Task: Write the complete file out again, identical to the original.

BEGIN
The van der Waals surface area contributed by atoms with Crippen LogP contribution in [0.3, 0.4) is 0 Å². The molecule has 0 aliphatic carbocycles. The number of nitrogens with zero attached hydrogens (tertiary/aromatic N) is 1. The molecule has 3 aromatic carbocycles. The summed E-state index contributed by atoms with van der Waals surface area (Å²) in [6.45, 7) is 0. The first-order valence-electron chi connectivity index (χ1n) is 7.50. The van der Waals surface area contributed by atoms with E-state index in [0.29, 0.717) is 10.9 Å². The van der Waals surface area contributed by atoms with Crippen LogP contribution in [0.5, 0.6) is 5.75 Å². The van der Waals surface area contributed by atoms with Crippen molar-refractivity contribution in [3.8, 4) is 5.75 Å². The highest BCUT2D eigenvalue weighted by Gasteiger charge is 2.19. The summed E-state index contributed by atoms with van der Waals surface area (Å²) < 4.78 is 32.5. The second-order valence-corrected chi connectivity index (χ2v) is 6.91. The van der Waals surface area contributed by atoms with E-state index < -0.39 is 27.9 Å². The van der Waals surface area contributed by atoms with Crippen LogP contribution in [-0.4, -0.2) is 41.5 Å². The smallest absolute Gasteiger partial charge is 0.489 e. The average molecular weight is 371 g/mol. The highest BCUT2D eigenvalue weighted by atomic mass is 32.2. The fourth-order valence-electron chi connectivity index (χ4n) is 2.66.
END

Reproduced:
The van der Waals surface area contributed by atoms with Crippen LogP contribution in [0.3, 0.4) is 0 Å². The molecule has 0 aliphatic carbocycles. The number of nitrogens with zero attached hydrogens (tertiary/aromatic N) is 1. The molecule has 3 aromatic carbocycles. The summed E-state index contributed by atoms with van der Waals surface area (Å²) in [6.45, 7) is 0. The first-order valence-electron chi connectivity index (χ1n) is 7.50. The van der Waals surface area contributed by atoms with E-state index in [0.29, 0.717) is 10.9 Å². The van der Waals surface area contributed by atoms with Crippen LogP contribution in [0.5, 0.6) is 5.75 Å². The van der Waals surface area contributed by atoms with Crippen molar-refractivity contribution in [3.8, 4) is 5.75 Å². The highest BCUT2D eigenvalue weighted by Gasteiger charge is 2.19. The summed E-state index contributed by atoms with van der Waals surface area (Å²) < 4.78 is 32.5. The second-order valence-corrected chi connectivity index (χ2v) is 6.91. The van der Waals surface area contributed by atoms with E-state index < -0.39 is 27.9 Å². The van der Waals surface area contributed by atoms with Crippen LogP contribution in [-0.4, -0.2) is 41.5 Å². The smallest absolute Gasteiger partial charge is 0.489 e. The average molecular weight is 371 g/mol. The highest BCUT2D eigenvalue weighted by atomic mass is 32.2. The fourth-order valence-electron chi connectivity index (χ4n) is 2.66.